But then I hit a speed-reading bump:
Many planned wind farms were going to tap into the Big Stone II coal-burning power plant that was going to be build near Milbank. Before it was stymied by out-of-state environmental groups, it was to include extra transmission capacity for locally produced wind energy [Emily Arthur-Richardt and Scott Waltman, "Slowly growing: Wind farms gradually increasing in South Dakota," Aberdeen American News, 2010.06.13].
What?!? The allegedly objective professional journalists of the AAN get to drop this ideological talking point into their report as an unsubstantiated dependent clause? Did Emily crib this line from AAN salesman and conservative blogger Dan? Is all of South Dakota's press in bed with the fossil-fuel industry?
For the umpteenth time: Big Stone II was not killed by hippies, Luddites, or envirowhackos. Big Stone II died because backers failed to make the business case. Project backers consistently underestimated costs. Otter Tail and other investors saw they could meet growing power demand with wind and conservation for less cost than sinking money into a big new coal plant. Their thinking matched the thinking of sober-eyed capitalists like Bill Gates and Warren Buffett who see big fossil fuel projects don't promise a sustainable return on investment.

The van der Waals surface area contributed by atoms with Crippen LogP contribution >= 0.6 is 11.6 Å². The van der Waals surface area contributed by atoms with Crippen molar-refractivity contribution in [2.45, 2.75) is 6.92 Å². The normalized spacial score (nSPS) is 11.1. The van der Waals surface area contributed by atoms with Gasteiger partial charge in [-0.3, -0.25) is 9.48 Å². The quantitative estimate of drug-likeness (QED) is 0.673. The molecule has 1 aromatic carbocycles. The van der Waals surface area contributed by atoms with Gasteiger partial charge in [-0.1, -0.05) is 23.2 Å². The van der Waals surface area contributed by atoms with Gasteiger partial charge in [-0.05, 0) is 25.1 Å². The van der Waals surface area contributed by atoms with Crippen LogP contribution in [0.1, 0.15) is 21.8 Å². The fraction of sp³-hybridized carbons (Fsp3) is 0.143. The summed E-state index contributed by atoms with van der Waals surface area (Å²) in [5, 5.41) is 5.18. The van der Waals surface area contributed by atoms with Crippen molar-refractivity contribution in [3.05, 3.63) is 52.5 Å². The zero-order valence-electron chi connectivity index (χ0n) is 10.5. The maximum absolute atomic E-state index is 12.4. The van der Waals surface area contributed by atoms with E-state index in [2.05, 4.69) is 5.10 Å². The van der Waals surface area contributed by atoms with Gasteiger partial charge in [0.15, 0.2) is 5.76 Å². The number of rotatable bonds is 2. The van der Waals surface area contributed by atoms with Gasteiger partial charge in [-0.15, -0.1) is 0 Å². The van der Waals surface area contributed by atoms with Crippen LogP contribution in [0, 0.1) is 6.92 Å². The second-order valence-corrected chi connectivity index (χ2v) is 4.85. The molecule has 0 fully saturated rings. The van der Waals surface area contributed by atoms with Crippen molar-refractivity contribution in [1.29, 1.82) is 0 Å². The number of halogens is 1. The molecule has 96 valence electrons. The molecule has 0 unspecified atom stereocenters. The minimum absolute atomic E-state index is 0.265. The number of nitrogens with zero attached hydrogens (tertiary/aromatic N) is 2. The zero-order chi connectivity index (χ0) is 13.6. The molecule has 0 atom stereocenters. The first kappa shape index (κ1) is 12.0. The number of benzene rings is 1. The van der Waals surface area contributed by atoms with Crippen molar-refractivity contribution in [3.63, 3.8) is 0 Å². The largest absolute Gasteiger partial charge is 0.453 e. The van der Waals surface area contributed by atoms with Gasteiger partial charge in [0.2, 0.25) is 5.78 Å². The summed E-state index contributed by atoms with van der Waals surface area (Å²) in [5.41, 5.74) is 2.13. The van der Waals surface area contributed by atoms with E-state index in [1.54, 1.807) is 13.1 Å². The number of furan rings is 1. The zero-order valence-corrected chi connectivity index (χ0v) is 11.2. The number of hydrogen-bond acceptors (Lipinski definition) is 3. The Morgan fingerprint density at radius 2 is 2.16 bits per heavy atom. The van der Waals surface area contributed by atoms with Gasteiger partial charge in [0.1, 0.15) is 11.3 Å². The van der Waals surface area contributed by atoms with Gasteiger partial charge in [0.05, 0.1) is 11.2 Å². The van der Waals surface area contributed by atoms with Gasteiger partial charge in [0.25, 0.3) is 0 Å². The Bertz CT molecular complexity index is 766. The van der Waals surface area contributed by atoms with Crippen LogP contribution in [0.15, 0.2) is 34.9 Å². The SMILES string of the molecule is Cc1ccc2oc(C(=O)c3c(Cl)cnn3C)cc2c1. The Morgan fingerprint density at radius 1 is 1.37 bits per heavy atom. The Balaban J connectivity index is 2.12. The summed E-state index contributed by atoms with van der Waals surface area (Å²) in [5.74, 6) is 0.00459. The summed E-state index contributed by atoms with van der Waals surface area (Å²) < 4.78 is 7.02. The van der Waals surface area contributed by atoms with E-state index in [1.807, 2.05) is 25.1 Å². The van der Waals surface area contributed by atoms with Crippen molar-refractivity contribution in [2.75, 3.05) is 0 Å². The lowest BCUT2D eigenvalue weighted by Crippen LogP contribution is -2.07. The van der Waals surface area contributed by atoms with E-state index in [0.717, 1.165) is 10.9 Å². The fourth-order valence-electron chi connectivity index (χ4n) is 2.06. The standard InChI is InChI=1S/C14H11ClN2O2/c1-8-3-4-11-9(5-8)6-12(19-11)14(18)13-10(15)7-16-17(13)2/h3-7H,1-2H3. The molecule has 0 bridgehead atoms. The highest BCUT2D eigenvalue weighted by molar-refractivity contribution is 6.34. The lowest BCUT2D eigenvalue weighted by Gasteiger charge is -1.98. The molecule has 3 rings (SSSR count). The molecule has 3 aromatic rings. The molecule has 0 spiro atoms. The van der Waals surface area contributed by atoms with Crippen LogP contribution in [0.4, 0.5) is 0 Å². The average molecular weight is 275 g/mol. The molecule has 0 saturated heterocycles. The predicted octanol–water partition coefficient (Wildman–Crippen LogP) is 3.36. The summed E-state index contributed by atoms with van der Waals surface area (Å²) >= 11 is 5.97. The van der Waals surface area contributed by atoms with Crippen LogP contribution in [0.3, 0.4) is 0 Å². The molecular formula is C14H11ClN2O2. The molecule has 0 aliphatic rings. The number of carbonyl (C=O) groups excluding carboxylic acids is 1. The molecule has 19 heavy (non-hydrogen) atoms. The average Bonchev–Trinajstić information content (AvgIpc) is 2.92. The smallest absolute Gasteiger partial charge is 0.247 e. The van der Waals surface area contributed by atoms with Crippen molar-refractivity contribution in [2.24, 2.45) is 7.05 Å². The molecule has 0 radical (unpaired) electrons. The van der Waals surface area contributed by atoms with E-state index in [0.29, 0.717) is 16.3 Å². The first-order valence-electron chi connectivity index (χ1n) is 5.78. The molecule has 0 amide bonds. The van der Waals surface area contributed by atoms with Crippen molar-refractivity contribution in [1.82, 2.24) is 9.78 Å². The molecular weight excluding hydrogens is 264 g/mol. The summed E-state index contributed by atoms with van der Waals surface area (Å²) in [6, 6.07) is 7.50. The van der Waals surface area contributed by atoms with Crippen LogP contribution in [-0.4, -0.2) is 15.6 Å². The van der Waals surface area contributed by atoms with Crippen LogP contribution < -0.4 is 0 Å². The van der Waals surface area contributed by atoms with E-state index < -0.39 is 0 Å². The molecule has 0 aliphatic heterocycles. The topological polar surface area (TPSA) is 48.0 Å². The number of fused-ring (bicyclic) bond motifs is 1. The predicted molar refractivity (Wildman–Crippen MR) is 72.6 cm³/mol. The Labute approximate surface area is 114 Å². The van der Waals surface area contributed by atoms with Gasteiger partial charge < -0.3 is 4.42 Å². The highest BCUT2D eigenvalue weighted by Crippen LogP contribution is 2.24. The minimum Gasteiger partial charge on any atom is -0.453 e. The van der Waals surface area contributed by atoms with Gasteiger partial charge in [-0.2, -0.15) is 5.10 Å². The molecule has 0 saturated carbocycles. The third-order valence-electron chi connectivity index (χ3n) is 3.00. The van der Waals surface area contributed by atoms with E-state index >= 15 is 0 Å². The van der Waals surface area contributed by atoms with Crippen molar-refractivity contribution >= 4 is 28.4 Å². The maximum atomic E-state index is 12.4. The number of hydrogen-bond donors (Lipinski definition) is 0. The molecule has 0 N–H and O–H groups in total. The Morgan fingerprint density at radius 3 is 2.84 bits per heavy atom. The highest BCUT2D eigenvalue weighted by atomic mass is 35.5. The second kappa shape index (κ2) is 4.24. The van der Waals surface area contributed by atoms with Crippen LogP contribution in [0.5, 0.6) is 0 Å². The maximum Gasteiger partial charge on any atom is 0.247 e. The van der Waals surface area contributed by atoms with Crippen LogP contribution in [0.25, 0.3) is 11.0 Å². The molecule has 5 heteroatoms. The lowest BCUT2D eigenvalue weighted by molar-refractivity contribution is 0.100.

And for what it's worth, environmentalists were trying to help by pushing to pass a clear energy policy, but Senator John Thune and his obstructionist pals have held up the legislation that the Big Stone backers themselves were saying would have been good for their project.
Of course, the loss of Big Stone II was not accompanied by the sound of wind turbines grinding to a halt. Killing Big Stone II was good for wind power, for the environment and the economy. One report says there's twice as much new wind power in development in Minnesota than would have been generated by Big Stone II. Just last month, Dakota Wind Energy received initial approval to use 300 megawatts of the transmission reserved for Big Stone II. Onward and upward, thanks to entrepreneurs and environmentalists who won't let ideology (or biased press) stop them from getting the job done.
Update 2010.06.16: But wait, there's more: The PUC just approved another South Dakota wind farm, Basin Electric's PrairieWinds SD1. With 101 turbines turning out 150 megawatts, PrairieWinds SD1 will succeed Basin Electric's big North Dakota wind farm as the largest cooperative-owned wind farm in the U.S. They'll build 13 miles of new transmission to hook into WAPA's current grid.